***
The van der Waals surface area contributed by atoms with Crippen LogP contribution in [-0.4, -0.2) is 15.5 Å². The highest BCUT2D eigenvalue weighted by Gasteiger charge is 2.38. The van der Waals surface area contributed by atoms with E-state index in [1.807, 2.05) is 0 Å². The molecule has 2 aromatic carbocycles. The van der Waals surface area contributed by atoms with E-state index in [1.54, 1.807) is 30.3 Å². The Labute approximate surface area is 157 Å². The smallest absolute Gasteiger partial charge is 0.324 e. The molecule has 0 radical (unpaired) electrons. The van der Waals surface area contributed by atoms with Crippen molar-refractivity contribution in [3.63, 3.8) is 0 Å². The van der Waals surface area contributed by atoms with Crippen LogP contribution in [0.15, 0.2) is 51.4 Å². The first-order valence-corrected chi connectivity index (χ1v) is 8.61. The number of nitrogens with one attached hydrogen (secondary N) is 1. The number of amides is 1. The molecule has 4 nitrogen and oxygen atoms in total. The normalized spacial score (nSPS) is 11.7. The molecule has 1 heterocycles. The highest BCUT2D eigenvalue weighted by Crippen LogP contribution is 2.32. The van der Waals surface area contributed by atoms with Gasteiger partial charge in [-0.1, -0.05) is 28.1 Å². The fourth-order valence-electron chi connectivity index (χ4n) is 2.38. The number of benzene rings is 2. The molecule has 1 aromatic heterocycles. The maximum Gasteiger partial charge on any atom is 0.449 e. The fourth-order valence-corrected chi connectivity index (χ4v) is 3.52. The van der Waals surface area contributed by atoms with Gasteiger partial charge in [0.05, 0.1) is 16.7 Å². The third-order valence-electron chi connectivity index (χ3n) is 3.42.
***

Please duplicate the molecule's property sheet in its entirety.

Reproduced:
The van der Waals surface area contributed by atoms with Crippen LogP contribution in [-0.4, -0.2) is 15.5 Å². The highest BCUT2D eigenvalue weighted by Gasteiger charge is 2.38. The van der Waals surface area contributed by atoms with E-state index in [1.807, 2.05) is 0 Å². The molecule has 2 aromatic carbocycles. The van der Waals surface area contributed by atoms with E-state index in [1.54, 1.807) is 30.3 Å². The Labute approximate surface area is 157 Å². The smallest absolute Gasteiger partial charge is 0.324 e. The molecule has 0 radical (unpaired) electrons. The van der Waals surface area contributed by atoms with Crippen molar-refractivity contribution in [3.63, 3.8) is 0 Å². The van der Waals surface area contributed by atoms with Crippen LogP contribution in [0.15, 0.2) is 51.4 Å². The first-order valence-corrected chi connectivity index (χ1v) is 8.61. The number of nitrogens with one attached hydrogen (secondary N) is 1. The number of amides is 1. The molecule has 4 nitrogen and oxygen atoms in total. The normalized spacial score (nSPS) is 11.7. The molecule has 1 heterocycles. The highest BCUT2D eigenvalue weighted by Crippen LogP contribution is 2.32. The van der Waals surface area contributed by atoms with Gasteiger partial charge in [-0.1, -0.05) is 28.1 Å². The fourth-order valence-electron chi connectivity index (χ4n) is 2.38. The number of benzene rings is 2. The molecule has 1 aromatic heterocycles. The maximum Gasteiger partial charge on any atom is 0.449 e. The fourth-order valence-corrected chi connectivity index (χ4v) is 3.52. The van der Waals surface area contributed by atoms with Gasteiger partial charge in [0.05, 0.1) is 16.7 Å². The third-order valence-electron chi connectivity index (χ3n) is 3.42.